Functional basis of associative learning and its relationships with long-term potentiation evoked in the involved neural circuits: Lessons from studies in behaving mammals

Neurobiol Learn Mem. 2015 Oct;124:3-18. doi: 10.1016/j.nlm.2015.04.006. Epub 2015 Apr 25.


While contemporary neuroscience is paying increasing attention to subcellular and molecular events and other intracellular phenomena underlying the acquisition, storage, and retrieval of newly acquired motor and cognitive abilities, parallel attention should be paid to the study of the electrophysiological phenomena taking place at selected cortical and subcortical neuronal and synaptic sites during the precise moment of learning acquisition, extinction, and recall. These in vivo approaches to the study of learning and memory processes will allow the proper integration of the important information collected from in vitro and delayed molecular studies. Here, we summarize studies in behaving mammals carried out in our laboratory during the past ten years on the relationships between experimentally evoked long-term potentiation (LTP) and activity-dependent changes in synaptic strength taking place in hippocampal, prefrontal and related cortical and subcortical circuits during the acquisition of classical eyeblink conditioning or operant learning tasks. These studies suggest that different hippocampal synapses are selectively modified in strength during the acquisition of classical, but not instrumental, learning tasks. In contrast, selected prefrontal and striatum synapses are more directly modified by operant conditioning. These studies also show that besides N-methyl-D-aspartate (NMDA) receptors, many other neurotransmitter, intracellular mediating, and transcription factors participate in these two types of associative learning. Although experimentally evoked LTP seems to prevent the acquisition of classical eyeblink conditioning when induced at selected hippocampal synapses, it proved to be ineffective in preventing the acquisition of operant conditioned tasks when induced at numerous hippocampal, prefrontal, and striatal sites. The differential roles of these cortical structures during these two types of associative learning are discussed, and a diagrammatic representation of their respective functions is presented.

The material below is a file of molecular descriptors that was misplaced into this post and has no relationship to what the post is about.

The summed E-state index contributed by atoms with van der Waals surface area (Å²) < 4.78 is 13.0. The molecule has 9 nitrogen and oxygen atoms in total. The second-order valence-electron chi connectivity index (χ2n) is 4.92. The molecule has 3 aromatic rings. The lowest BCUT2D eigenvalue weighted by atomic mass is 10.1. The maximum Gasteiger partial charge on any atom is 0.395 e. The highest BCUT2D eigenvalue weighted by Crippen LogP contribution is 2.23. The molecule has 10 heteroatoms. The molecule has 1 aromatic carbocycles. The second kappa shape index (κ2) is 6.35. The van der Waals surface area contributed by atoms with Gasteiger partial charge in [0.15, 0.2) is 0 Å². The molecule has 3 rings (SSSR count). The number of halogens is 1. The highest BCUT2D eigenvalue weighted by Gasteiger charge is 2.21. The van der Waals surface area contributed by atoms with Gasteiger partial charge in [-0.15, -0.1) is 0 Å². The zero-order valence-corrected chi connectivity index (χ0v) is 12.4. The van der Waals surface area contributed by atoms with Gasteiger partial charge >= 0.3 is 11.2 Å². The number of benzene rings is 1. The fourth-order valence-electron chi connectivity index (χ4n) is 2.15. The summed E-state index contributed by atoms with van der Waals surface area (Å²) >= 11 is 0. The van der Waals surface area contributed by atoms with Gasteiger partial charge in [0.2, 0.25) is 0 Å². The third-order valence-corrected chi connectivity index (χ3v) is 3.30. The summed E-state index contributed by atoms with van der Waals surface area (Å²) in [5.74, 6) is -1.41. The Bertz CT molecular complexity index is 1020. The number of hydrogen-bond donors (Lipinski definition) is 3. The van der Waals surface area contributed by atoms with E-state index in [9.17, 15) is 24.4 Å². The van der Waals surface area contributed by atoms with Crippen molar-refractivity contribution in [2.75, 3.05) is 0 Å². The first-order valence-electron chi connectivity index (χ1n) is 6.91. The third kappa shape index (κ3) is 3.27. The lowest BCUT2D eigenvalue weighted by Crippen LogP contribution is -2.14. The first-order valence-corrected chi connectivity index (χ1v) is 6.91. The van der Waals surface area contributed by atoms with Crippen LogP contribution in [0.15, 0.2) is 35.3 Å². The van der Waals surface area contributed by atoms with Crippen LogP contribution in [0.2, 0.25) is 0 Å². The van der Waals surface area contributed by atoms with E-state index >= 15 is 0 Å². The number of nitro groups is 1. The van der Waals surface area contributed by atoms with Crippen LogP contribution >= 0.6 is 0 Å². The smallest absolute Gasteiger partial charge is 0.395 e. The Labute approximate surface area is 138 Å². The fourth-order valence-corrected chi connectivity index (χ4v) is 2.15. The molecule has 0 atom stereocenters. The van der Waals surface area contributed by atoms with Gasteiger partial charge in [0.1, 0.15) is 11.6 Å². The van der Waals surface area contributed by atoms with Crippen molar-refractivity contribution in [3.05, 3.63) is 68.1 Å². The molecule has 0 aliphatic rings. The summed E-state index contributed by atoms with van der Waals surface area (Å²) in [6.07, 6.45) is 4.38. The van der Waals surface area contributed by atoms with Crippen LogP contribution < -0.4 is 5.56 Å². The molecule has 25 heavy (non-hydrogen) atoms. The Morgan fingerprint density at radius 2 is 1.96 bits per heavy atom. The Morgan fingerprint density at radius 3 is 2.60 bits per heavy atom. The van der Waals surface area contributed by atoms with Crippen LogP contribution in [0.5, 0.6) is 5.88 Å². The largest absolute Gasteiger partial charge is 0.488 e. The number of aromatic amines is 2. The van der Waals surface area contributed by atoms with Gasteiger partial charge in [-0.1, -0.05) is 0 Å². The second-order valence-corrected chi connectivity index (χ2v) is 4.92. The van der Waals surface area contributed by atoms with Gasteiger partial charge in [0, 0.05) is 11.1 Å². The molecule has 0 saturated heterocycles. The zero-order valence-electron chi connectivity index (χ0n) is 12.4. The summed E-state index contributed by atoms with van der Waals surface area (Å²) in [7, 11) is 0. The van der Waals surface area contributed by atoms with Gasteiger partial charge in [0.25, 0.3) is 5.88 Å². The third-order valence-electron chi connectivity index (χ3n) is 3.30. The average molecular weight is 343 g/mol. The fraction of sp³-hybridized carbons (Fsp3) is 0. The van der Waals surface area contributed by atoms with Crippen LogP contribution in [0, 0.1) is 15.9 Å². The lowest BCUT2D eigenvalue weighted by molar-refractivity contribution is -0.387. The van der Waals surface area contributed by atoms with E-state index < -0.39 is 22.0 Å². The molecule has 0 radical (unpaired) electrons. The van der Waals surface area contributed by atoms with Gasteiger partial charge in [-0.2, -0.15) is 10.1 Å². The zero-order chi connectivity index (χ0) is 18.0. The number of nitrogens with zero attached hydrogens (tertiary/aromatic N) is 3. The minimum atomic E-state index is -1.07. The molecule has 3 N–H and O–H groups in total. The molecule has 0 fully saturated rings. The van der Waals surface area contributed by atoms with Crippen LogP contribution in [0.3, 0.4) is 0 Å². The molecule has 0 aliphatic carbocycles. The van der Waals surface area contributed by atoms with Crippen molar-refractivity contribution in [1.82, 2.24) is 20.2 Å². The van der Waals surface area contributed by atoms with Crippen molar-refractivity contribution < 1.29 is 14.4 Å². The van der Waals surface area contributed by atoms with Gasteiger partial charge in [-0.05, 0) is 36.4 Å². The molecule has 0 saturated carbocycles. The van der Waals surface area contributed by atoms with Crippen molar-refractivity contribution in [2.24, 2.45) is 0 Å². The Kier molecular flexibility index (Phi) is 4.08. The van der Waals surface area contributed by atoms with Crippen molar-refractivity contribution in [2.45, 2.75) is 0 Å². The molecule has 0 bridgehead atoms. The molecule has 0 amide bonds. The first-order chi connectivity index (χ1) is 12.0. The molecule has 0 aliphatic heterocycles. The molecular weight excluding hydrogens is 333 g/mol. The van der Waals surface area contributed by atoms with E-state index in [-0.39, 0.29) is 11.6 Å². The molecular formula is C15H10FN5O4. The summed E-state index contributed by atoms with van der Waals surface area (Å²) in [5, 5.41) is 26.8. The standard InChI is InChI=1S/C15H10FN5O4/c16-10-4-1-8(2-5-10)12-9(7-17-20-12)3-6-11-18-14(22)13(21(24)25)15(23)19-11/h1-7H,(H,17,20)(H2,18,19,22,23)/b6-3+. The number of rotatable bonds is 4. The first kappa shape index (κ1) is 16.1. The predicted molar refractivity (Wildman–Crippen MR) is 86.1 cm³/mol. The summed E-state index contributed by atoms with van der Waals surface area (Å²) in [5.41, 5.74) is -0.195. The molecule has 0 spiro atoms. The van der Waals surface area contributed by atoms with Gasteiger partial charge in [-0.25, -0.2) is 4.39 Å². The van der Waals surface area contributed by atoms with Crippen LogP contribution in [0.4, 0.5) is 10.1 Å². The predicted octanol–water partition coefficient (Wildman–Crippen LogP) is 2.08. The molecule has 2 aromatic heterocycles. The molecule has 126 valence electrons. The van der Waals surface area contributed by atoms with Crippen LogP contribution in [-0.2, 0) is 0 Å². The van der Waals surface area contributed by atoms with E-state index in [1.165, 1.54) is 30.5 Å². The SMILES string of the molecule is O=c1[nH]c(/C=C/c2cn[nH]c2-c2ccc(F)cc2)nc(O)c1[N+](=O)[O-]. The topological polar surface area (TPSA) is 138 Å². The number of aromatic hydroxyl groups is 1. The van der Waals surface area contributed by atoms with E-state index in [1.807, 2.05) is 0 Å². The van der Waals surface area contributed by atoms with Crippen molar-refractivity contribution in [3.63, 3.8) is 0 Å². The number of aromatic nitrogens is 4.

Keywords: Activity-dependent changes in synaptic strength; Classical eyeblink conditioning; Hippocampus; Long-term potentiation; Mice; Operant conditioning; Prefrontal cortex; Rabbits.

Publication types

  • Research Support, Non-U.S. Gov't
  • Review

MeSH terms

  • Animals
  • Association Learning / physiology*
  • Behavior, Animal / physiology*
  • Brain / physiology
  • Cognition / physiology
  • Conditioning, Classical / physiology
  • Conditioning, Eyelid / physiology
  • Conditioning, Operant / physiology
  • Hippocampus / physiology*
  • Long-Term Potentiation*
  • Neurons / physiology*
  • Prefrontal Cortex / physiology*
  • Synapses / physiology